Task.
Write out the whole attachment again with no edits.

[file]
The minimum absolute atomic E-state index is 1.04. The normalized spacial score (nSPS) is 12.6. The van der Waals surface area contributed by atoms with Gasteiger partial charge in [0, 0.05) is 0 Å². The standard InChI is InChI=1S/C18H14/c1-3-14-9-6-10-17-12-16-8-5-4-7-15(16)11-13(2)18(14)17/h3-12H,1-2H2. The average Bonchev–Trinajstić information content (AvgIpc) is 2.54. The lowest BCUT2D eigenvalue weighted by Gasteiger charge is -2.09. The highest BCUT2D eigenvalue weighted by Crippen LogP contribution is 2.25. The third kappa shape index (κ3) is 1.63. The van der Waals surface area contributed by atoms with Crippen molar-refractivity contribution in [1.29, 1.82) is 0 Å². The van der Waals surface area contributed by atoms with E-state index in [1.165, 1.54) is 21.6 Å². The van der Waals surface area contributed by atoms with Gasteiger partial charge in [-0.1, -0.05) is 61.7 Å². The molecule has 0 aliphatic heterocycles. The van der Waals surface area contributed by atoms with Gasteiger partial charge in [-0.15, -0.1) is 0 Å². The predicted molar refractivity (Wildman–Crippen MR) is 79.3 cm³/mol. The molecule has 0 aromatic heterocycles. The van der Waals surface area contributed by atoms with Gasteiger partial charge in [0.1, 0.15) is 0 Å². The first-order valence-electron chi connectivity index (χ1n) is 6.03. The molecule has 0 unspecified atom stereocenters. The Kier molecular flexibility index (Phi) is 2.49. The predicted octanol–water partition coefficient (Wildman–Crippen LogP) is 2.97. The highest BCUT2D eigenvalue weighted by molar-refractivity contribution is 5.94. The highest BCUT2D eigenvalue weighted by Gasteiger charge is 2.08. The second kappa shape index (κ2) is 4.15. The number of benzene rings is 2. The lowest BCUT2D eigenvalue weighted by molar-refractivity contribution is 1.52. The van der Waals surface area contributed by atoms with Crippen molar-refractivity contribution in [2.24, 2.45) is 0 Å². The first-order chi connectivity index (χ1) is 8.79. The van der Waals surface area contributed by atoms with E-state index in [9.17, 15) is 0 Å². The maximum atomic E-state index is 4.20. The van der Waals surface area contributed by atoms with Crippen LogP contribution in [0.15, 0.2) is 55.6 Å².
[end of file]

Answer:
The minimum absolute atomic E-state index is 1.04. The normalized spacial score (nSPS) is 12.6. The van der Waals surface area contributed by atoms with Gasteiger partial charge in [0, 0.05) is 0 Å². The standard InChI is InChI=1S/C18H14/c1-3-14-9-6-10-17-12-16-8-5-4-7-15(16)11-13(2)18(14)17/h3-12H,1-2H2. The average Bonchev–Trinajstić information content (AvgIpc) is 2.54. The lowest BCUT2D eigenvalue weighted by Gasteiger charge is -2.09. The highest BCUT2D eigenvalue weighted by Crippen LogP contribution is 2.25. The third kappa shape index (κ3) is 1.63. The van der Waals surface area contributed by atoms with Crippen molar-refractivity contribution in [1.29, 1.82) is 0 Å². The van der Waals surface area contributed by atoms with E-state index in [1.165, 1.54) is 21.6 Å². The van der Waals surface area contributed by atoms with Gasteiger partial charge in [-0.1, -0.05) is 61.7 Å². The molecule has 0 aliphatic heterocycles. The van der Waals surface area contributed by atoms with Gasteiger partial charge in [-0.15, -0.1) is 0 Å². The predicted molar refractivity (Wildman–Crippen MR) is 79.3 cm³/mol. The molecule has 0 aromatic heterocycles. The van der Waals surface area contributed by atoms with Gasteiger partial charge in [0.1, 0.15) is 0 Å². The first-order valence-electron chi connectivity index (χ1n) is 6.03. The molecule has 0 unspecified atom stereocenters. The Kier molecular flexibility index (Phi) is 2.49. The predicted octanol–water partition coefficient (Wildman–Crippen LogP) is 2.97. The highest BCUT2D eigenvalue weighted by molar-refractivity contribution is 5.94. The highest BCUT2D eigenvalue weighted by Gasteiger charge is 2.08. The second kappa shape index (κ2) is 4.15. The number of benzene rings is 2. The lowest BCUT2D eigenvalue weighted by molar-refractivity contribution is 1.52. The van der Waals surface area contributed by atoms with Crippen molar-refractivity contribution in [2.24, 2.45) is 0 Å². The first-order chi connectivity index (χ1) is 8.79. The van der Waals surface area contributed by atoms with E-state index in [9.17, 15) is 0 Å². The maximum atomic E-state index is 4.20. The van der Waals surface area contributed by atoms with Crippen LogP contribution in [0.15, 0.2) is 55.6 Å².